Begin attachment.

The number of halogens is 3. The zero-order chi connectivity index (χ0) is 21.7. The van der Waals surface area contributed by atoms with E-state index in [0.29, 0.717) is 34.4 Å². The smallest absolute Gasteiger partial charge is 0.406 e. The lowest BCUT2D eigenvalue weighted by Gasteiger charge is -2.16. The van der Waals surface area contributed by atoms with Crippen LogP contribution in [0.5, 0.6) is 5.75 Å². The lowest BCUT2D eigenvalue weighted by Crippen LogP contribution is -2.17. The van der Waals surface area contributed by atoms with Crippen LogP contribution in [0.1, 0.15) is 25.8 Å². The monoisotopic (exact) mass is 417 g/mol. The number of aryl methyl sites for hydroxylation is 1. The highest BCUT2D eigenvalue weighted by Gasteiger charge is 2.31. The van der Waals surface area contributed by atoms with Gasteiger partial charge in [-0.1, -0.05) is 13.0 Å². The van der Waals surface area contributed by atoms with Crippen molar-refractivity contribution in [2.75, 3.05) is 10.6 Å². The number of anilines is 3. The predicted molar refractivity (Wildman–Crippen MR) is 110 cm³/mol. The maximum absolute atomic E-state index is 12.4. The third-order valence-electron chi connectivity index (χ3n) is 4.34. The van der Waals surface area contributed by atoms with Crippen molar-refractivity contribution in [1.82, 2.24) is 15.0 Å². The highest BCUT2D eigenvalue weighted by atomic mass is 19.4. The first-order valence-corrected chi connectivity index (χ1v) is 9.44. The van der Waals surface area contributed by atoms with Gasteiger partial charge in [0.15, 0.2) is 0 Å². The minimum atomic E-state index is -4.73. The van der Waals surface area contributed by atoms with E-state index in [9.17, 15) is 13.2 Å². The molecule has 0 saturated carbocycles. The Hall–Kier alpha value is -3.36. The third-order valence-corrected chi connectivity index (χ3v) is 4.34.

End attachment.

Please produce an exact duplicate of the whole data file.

The number of halogens is 3. The zero-order chi connectivity index (χ0) is 21.7. The van der Waals surface area contributed by atoms with E-state index in [0.29, 0.717) is 34.4 Å². The smallest absolute Gasteiger partial charge is 0.406 e. The lowest BCUT2D eigenvalue weighted by Gasteiger charge is -2.16. The van der Waals surface area contributed by atoms with Crippen LogP contribution in [0.5, 0.6) is 5.75 Å². The lowest BCUT2D eigenvalue weighted by Crippen LogP contribution is -2.17. The van der Waals surface area contributed by atoms with Crippen LogP contribution in [0.1, 0.15) is 25.8 Å². The monoisotopic (exact) mass is 417 g/mol. The number of aryl methyl sites for hydroxylation is 1. The highest BCUT2D eigenvalue weighted by Gasteiger charge is 2.31. The van der Waals surface area contributed by atoms with Gasteiger partial charge in [-0.1, -0.05) is 13.0 Å². The van der Waals surface area contributed by atoms with Crippen molar-refractivity contribution in [2.75, 3.05) is 10.6 Å². The number of anilines is 3. The predicted molar refractivity (Wildman–Crippen MR) is 110 cm³/mol. The maximum absolute atomic E-state index is 12.4. The third-order valence-electron chi connectivity index (χ3n) is 4.34. The van der Waals surface area contributed by atoms with Crippen molar-refractivity contribution in [1.82, 2.24) is 15.0 Å². The highest BCUT2D eigenvalue weighted by atomic mass is 19.4. The first-order valence-corrected chi connectivity index (χ1v) is 9.44. The van der Waals surface area contributed by atoms with Gasteiger partial charge in [0.15, 0.2) is 0 Å². The minimum atomic E-state index is -4.73. The van der Waals surface area contributed by atoms with E-state index in [9.17, 15) is 13.2 Å². The molecule has 0 saturated carbocycles. The Hall–Kier alpha value is -3.36. The third-order valence-corrected chi connectivity index (χ3v) is 4.34.